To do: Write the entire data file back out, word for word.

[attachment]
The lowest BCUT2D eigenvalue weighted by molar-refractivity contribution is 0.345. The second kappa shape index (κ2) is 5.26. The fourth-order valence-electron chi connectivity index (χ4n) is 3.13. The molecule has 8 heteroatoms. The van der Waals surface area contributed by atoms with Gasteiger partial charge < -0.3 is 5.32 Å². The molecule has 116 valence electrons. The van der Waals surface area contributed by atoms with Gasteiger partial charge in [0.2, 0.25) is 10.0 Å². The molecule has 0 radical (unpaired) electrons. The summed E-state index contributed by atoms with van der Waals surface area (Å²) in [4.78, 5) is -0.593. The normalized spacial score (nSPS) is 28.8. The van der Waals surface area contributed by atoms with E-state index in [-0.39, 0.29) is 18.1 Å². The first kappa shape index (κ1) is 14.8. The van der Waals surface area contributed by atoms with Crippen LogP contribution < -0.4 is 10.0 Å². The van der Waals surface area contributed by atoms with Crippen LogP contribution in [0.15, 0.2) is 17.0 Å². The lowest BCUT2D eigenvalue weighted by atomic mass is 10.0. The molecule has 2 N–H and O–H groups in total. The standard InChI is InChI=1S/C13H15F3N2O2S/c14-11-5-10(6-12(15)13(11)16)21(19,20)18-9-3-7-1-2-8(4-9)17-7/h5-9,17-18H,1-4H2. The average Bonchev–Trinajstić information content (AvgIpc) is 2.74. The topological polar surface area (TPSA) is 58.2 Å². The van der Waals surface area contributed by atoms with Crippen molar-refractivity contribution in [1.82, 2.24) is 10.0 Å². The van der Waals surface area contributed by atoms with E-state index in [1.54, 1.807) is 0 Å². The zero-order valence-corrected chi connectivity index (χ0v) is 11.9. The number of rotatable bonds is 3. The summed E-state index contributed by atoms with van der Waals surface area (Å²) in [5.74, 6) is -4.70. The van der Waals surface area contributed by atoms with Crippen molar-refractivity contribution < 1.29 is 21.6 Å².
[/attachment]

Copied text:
The lowest BCUT2D eigenvalue weighted by molar-refractivity contribution is 0.345. The second kappa shape index (κ2) is 5.26. The fourth-order valence-electron chi connectivity index (χ4n) is 3.13. The molecule has 8 heteroatoms. The van der Waals surface area contributed by atoms with Gasteiger partial charge < -0.3 is 5.32 Å². The molecule has 116 valence electrons. The van der Waals surface area contributed by atoms with Gasteiger partial charge in [0.2, 0.25) is 10.0 Å². The molecule has 0 radical (unpaired) electrons. The summed E-state index contributed by atoms with van der Waals surface area (Å²) in [4.78, 5) is -0.593. The normalized spacial score (nSPS) is 28.8. The van der Waals surface area contributed by atoms with E-state index in [-0.39, 0.29) is 18.1 Å². The first kappa shape index (κ1) is 14.8. The van der Waals surface area contributed by atoms with Crippen LogP contribution < -0.4 is 10.0 Å². The van der Waals surface area contributed by atoms with Crippen LogP contribution in [0.15, 0.2) is 17.0 Å². The lowest BCUT2D eigenvalue weighted by atomic mass is 10.0. The molecule has 2 N–H and O–H groups in total. The standard InChI is InChI=1S/C13H15F3N2O2S/c14-11-5-10(6-12(15)13(11)16)21(19,20)18-9-3-7-1-2-8(4-9)17-7/h5-9,17-18H,1-4H2. The average Bonchev–Trinajstić information content (AvgIpc) is 2.74. The topological polar surface area (TPSA) is 58.2 Å². The van der Waals surface area contributed by atoms with Crippen molar-refractivity contribution in [1.82, 2.24) is 10.0 Å². The van der Waals surface area contributed by atoms with E-state index in [1.54, 1.807) is 0 Å². The zero-order valence-corrected chi connectivity index (χ0v) is 11.9. The number of rotatable bonds is 3. The summed E-state index contributed by atoms with van der Waals surface area (Å²) in [5.74, 6) is -4.70. The van der Waals surface area contributed by atoms with Crippen molar-refractivity contribution < 1.29 is 21.6 Å².